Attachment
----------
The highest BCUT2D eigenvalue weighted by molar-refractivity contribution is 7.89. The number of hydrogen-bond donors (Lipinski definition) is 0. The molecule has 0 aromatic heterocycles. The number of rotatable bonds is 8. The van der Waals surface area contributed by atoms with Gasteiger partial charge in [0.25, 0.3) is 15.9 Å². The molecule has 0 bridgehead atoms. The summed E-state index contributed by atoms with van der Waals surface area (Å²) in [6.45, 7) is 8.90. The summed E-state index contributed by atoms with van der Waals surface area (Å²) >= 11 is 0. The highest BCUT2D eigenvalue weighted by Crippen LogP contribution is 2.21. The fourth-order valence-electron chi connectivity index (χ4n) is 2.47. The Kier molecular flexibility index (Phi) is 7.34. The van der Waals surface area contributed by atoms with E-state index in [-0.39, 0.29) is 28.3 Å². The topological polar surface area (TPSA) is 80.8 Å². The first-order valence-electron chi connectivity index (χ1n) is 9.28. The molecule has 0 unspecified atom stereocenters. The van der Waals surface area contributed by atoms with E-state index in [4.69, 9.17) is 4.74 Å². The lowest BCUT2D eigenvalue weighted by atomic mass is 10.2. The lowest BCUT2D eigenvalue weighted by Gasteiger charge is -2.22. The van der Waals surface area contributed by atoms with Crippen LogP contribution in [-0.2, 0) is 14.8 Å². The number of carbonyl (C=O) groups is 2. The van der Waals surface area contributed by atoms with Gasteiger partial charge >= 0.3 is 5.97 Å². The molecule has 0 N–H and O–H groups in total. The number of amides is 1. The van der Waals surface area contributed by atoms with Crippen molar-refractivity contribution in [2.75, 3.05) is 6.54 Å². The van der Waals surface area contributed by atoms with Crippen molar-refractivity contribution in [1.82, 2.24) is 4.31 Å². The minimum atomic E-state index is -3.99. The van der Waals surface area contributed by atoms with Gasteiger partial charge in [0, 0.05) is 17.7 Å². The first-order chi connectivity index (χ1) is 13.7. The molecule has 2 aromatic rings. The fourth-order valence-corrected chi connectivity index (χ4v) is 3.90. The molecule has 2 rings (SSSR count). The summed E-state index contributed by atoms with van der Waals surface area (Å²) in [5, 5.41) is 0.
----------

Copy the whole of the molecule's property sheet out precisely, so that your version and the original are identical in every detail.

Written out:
The highest BCUT2D eigenvalue weighted by molar-refractivity contribution is 7.89. The number of hydrogen-bond donors (Lipinski definition) is 0. The molecule has 0 aromatic heterocycles. The number of rotatable bonds is 8. The van der Waals surface area contributed by atoms with Gasteiger partial charge in [0.25, 0.3) is 15.9 Å². The molecule has 0 bridgehead atoms. The summed E-state index contributed by atoms with van der Waals surface area (Å²) in [6.45, 7) is 8.90. The summed E-state index contributed by atoms with van der Waals surface area (Å²) >= 11 is 0. The highest BCUT2D eigenvalue weighted by Crippen LogP contribution is 2.21. The fourth-order valence-electron chi connectivity index (χ4n) is 2.47. The Kier molecular flexibility index (Phi) is 7.34. The van der Waals surface area contributed by atoms with E-state index in [-0.39, 0.29) is 28.3 Å². The topological polar surface area (TPSA) is 80.8 Å². The first-order valence-electron chi connectivity index (χ1n) is 9.28. The molecule has 0 unspecified atom stereocenters. The van der Waals surface area contributed by atoms with E-state index in [4.69, 9.17) is 4.74 Å². The lowest BCUT2D eigenvalue weighted by atomic mass is 10.2. The lowest BCUT2D eigenvalue weighted by Gasteiger charge is -2.22. The van der Waals surface area contributed by atoms with Crippen LogP contribution in [-0.2, 0) is 14.8 Å². The number of carbonyl (C=O) groups is 2. The van der Waals surface area contributed by atoms with Gasteiger partial charge >= 0.3 is 5.97 Å². The molecule has 0 N–H and O–H groups in total. The number of amides is 1. The van der Waals surface area contributed by atoms with Crippen molar-refractivity contribution in [2.75, 3.05) is 6.54 Å². The van der Waals surface area contributed by atoms with Crippen molar-refractivity contribution in [1.82, 2.24) is 4.31 Å². The minimum atomic E-state index is -3.99. The van der Waals surface area contributed by atoms with Gasteiger partial charge in [0, 0.05) is 17.7 Å². The first-order chi connectivity index (χ1) is 13.7. The molecule has 2 aromatic rings. The fourth-order valence-corrected chi connectivity index (χ4v) is 3.90. The molecule has 2 rings (SSSR count). The summed E-state index contributed by atoms with van der Waals surface area (Å²) in [5, 5.41) is 0.